The trend of complication of Russian beer market is going on and in several directions at the same time. The range has got wider, the import and small segments are growing, namely craft beer, alcohol-free beer and special flavor beer. At the same time, all ex-mega brands and light lagers by Russian brewers are experiencing a decline of their shares. AB InBev Efes, Heineken, MBC and Pivzavod Trekhsosenskiy have exceeded the market, Carlsberg was developing slower than the market and Ochakovo as well as some other mid-sized breweries have been cutting down their volumes. To a big extent brewers’ performance was connected to their ability to reach agreement with networks, sacrifice their margin and enter new markets. Craft brewers are facing a serious danger of producers’ registration introduction – de facto licensing. ...
The global outlooks of the legal market of cannabis are excellent. It is possible to simultaneously imagine dry law repeal and craft brewing boom but not in one but in several consumer categories. For alcohol is contained in liquids and cannabis derivatives can be in three physical forms. The value of legal market of cannabis and its products can reach 10% of the world beer market in five years, and in 2030-2040 even reach the same scope provided the current rates of legalization and development of market infrastructure remain at the same level. Cannabinoids are actively integrating into the food industry from chewing gum to beverages deforming the pharmaceutical and alcohol markets, they influence the trends of healthy lifestyle and beauty. ...
Beer market of Kazakhstan acquired both traits of East European countries and South Eastern Asia taking a transitional position between them by many criteria and consumption style. Yet there is a positive trend in beer production which differs Kazakhstan from most of the neighboring countries. The market has remained consolidated in the hands of two international players because of its small size. However, it faces dynamic processes such as fast growth of draft beer sales, up and downs of regional companies and Carlsberg Group’s ultimate expansion. Excessive mainstream segment has declined over the recent years, yet, Zhigulevskoe and national brands with regional links have yielded their positions to a range of new products. In our review special attention was paid to regional analysis of the markets. In 14 regions of Kazakhstan we compared the companies’ positions, the market price segmentation and DIOT channel development. Besides we have compared the beer market of Kazakhstan to neighboring countries. ...
Thailand. Singha beer also means big tourism for Singha Park in Chiang Rai
Singha Corp, Thailand,is employing its vast management skills to focus on social and community enterprise through its famed Singha Park in Chiang Rai, a province in Thailand's northern region.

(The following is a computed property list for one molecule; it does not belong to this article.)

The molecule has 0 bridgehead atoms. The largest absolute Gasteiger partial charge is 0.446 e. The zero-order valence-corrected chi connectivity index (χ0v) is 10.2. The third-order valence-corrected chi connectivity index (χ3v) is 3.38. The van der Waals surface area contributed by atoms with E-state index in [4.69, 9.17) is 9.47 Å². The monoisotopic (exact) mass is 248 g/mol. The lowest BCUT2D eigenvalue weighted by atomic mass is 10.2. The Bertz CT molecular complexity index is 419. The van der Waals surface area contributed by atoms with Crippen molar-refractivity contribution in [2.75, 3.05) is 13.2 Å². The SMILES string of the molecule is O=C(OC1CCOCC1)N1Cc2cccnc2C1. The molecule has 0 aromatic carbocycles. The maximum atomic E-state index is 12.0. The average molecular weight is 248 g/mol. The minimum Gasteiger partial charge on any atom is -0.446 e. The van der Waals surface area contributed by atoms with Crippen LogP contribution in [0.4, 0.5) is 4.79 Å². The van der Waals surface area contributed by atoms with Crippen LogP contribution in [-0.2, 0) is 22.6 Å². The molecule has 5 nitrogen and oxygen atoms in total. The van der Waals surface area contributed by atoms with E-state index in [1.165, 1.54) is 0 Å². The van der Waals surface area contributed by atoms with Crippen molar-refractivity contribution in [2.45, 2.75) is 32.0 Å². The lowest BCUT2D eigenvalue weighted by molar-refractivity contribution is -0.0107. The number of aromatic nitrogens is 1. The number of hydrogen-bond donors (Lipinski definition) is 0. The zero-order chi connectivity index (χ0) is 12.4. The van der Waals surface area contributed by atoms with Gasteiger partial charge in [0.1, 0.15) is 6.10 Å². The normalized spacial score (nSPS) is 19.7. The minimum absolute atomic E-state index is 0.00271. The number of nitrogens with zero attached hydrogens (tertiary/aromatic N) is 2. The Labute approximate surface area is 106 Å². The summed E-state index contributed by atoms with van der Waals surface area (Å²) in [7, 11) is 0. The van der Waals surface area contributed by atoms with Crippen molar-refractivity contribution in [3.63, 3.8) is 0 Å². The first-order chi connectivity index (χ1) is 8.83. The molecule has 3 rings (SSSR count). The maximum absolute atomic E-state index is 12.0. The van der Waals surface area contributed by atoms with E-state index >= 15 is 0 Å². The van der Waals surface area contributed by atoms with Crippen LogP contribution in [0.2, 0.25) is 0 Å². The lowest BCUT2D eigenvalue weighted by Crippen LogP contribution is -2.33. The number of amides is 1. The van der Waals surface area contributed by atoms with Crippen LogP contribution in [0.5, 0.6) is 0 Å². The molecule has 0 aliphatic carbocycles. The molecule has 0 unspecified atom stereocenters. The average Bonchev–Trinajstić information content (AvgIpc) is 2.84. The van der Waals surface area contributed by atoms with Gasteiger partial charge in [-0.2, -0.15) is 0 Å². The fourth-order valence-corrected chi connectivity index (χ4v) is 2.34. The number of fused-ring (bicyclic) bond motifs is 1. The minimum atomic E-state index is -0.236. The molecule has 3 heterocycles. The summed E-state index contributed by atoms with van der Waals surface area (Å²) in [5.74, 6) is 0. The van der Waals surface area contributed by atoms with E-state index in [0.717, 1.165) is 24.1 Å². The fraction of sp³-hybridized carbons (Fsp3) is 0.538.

The park, known as Boon Rawd Farm, has a workforce of 1,200. Singha is investing 500 million baht (US$ 14 million) annually to boost its tourism and agriculture projects to benefit Chiang Rai.
Singha Park Managing Director Pongrat Luangthamrongcharoen says the Park's development in the past five years is part of Singha's support for local communities.
"Our goal is giving; giving to the local community. Let the community have the chance to benefit from Singha group's business success," Mr. Pongrat said.
The 3,000-acre Park is a major tourism draw card, receiving one million visitors a year.
Set among rolling hills stands the corporate's iconic Singha, a mythological lion, a popular site for photos.
Visitors enjoy the garden's tranquility, or ride bike trails, see exotic animals, ride the zip-line or take a farm bus tour.
The Bhu Bhirom Restaurant, located at the Park's highest point, offers diners splendid Park views.
Singha has launched projects to grow blueberries, strawberries, raspberries, and passion fruits, all this among a plantation of tea trees arching across the landscape.
While Singha is responsible for development, investment, marketing and logistics of the fruit, revenues flow back to the projects' employees and the communities.
"We won't be the middle men, that would squeeze the margin," Pongrat said. Planned fruit exports include to Europe. "We have to share what we have with those who have not had the opportunities," he said.
Saowaluk Chinnamat, 29, an agricultural scientist at the Park is optimistic at producing top grade blueberries otherwise imported to Thailand.
"We are confident that we can get the yields. We realize that it may never be like the original, but judging from the present it is possible of an 80 per cent success rate," Ms. Saowaluk said.
Chiang Rai province draws together at the borders of Thailand, Myanmar and Laos, offering a rich ethnic diversity. Many employees are Akha, Lahu, Burmese or Thai.
Agriculture worker, Ms. Meesae Mayer, a 34 year old ethnic Lahu, says at the farm she enjoys higher wages than at the village. "It has helped me. Without the job I for would not know how to help my family," Ms. Meesae says.
The Park's social enterprise work sustains support for local communities and awareness among Singha's staff of responsibility to a wider community.
19 Янв. 2016